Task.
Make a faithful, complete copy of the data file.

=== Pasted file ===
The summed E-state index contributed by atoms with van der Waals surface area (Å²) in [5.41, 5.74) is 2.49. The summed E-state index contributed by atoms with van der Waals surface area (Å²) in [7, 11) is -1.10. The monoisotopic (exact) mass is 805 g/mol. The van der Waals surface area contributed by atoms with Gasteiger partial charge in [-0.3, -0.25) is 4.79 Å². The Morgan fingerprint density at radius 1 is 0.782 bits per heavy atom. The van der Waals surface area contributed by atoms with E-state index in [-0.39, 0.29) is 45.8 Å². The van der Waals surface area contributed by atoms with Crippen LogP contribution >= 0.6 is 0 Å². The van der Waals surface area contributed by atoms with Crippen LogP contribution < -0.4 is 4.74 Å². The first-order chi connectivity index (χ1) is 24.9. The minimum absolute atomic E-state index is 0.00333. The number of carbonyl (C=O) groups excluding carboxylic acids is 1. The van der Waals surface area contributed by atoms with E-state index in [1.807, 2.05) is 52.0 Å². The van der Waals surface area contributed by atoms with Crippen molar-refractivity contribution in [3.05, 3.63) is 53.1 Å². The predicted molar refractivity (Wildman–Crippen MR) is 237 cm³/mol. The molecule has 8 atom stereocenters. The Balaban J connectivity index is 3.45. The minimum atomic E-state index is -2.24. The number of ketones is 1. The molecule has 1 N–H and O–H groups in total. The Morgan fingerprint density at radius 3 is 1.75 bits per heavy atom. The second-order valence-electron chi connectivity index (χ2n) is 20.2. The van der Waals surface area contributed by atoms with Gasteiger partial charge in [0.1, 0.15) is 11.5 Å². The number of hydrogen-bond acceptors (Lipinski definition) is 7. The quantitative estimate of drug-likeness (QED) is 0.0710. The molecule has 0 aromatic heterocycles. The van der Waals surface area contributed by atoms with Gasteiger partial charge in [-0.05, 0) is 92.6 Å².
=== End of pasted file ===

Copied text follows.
The summed E-state index contributed by atoms with van der Waals surface area (Å²) in [5.41, 5.74) is 2.49. The summed E-state index contributed by atoms with van der Waals surface area (Å²) in [7, 11) is -1.10. The monoisotopic (exact) mass is 805 g/mol. The van der Waals surface area contributed by atoms with Gasteiger partial charge in [-0.3, -0.25) is 4.79 Å². The Morgan fingerprint density at radius 1 is 0.782 bits per heavy atom. The van der Waals surface area contributed by atoms with E-state index in [-0.39, 0.29) is 45.8 Å². The van der Waals surface area contributed by atoms with Crippen LogP contribution >= 0.6 is 0 Å². The van der Waals surface area contributed by atoms with Crippen LogP contribution < -0.4 is 4.74 Å². The first-order chi connectivity index (χ1) is 24.9. The minimum absolute atomic E-state index is 0.00333. The number of carbonyl (C=O) groups excluding carboxylic acids is 1. The van der Waals surface area contributed by atoms with E-state index in [1.807, 2.05) is 52.0 Å². The van der Waals surface area contributed by atoms with Crippen molar-refractivity contribution in [3.05, 3.63) is 53.1 Å². The predicted molar refractivity (Wildman–Crippen MR) is 237 cm³/mol. The molecule has 8 atom stereocenters. The Balaban J connectivity index is 3.45. The minimum atomic E-state index is -2.24. The number of ketones is 1. The molecule has 1 N–H and O–H groups in total. The Morgan fingerprint density at radius 3 is 1.75 bits per heavy atom. The second-order valence-electron chi connectivity index (χ2n) is 20.2. The van der Waals surface area contributed by atoms with Gasteiger partial charge in [0.1, 0.15) is 11.5 Å². The number of hydrogen-bond acceptors (Lipinski definition) is 7. The quantitative estimate of drug-likeness (QED) is 0.0710. The molecule has 0 aromatic heterocycles. The van der Waals surface area contributed by atoms with Gasteiger partial charge in [-0.05, 0) is 92.6 Å².